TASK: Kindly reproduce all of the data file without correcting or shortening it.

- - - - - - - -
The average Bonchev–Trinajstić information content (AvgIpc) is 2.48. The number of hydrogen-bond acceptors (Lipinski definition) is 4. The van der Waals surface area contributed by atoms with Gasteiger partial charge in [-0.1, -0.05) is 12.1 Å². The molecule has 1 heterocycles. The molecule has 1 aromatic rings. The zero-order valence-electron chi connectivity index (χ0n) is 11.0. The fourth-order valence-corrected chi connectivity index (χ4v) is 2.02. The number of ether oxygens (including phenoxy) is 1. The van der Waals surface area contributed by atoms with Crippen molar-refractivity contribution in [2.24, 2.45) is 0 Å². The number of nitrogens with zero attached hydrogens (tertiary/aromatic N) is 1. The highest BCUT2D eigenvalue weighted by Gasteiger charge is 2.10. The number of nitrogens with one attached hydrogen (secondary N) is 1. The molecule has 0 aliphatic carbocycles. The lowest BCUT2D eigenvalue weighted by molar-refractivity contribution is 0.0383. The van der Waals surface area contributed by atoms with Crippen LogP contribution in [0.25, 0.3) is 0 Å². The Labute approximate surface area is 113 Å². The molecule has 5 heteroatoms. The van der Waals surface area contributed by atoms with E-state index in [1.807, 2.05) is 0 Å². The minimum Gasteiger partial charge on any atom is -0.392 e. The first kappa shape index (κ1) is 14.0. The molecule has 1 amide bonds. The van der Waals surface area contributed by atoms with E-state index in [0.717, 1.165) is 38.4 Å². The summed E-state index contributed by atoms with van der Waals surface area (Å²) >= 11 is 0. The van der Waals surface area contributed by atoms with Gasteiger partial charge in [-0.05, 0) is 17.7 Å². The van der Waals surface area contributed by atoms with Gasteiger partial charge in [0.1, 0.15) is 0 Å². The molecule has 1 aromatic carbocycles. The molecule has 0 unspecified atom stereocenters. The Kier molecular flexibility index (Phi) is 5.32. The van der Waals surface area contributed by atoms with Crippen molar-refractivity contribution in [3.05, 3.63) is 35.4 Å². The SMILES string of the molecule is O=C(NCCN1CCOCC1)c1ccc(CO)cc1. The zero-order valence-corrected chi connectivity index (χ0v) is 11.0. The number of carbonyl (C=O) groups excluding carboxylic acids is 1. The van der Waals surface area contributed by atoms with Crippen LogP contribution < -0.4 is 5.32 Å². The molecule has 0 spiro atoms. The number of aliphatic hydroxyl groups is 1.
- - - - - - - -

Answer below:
The average Bonchev–Trinajstić information content (AvgIpc) is 2.48. The number of hydrogen-bond acceptors (Lipinski definition) is 4. The van der Waals surface area contributed by atoms with Gasteiger partial charge in [-0.1, -0.05) is 12.1 Å². The molecule has 1 heterocycles. The molecule has 1 aromatic rings. The zero-order valence-electron chi connectivity index (χ0n) is 11.0. The fourth-order valence-corrected chi connectivity index (χ4v) is 2.02. The number of ether oxygens (including phenoxy) is 1. The van der Waals surface area contributed by atoms with Crippen molar-refractivity contribution in [2.24, 2.45) is 0 Å². The number of nitrogens with zero attached hydrogens (tertiary/aromatic N) is 1. The highest BCUT2D eigenvalue weighted by Gasteiger charge is 2.10. The number of nitrogens with one attached hydrogen (secondary N) is 1. The molecule has 0 aliphatic carbocycles. The lowest BCUT2D eigenvalue weighted by molar-refractivity contribution is 0.0383. The van der Waals surface area contributed by atoms with Crippen LogP contribution in [0.25, 0.3) is 0 Å². The Labute approximate surface area is 113 Å². The molecule has 5 heteroatoms. The van der Waals surface area contributed by atoms with E-state index in [1.807, 2.05) is 0 Å². The minimum Gasteiger partial charge on any atom is -0.392 e. The first kappa shape index (κ1) is 14.0. The molecule has 1 amide bonds. The van der Waals surface area contributed by atoms with E-state index in [0.717, 1.165) is 38.4 Å². The summed E-state index contributed by atoms with van der Waals surface area (Å²) >= 11 is 0. The van der Waals surface area contributed by atoms with Gasteiger partial charge in [-0.05, 0) is 17.7 Å². The van der Waals surface area contributed by atoms with Gasteiger partial charge in [0.1, 0.15) is 0 Å². The molecule has 1 aromatic carbocycles. The molecule has 0 unspecified atom stereocenters. The Kier molecular flexibility index (Phi) is 5.32. The van der Waals surface area contributed by atoms with Crippen molar-refractivity contribution in [3.05, 3.63) is 35.4 Å². The SMILES string of the molecule is O=C(NCCN1CCOCC1)c1ccc(CO)cc1. The zero-order valence-corrected chi connectivity index (χ0v) is 11.0. The number of carbonyl (C=O) groups excluding carboxylic acids is 1. The van der Waals surface area contributed by atoms with Crippen LogP contribution < -0.4 is 5.32 Å². The molecule has 0 spiro atoms. The number of aliphatic hydroxyl groups is 1.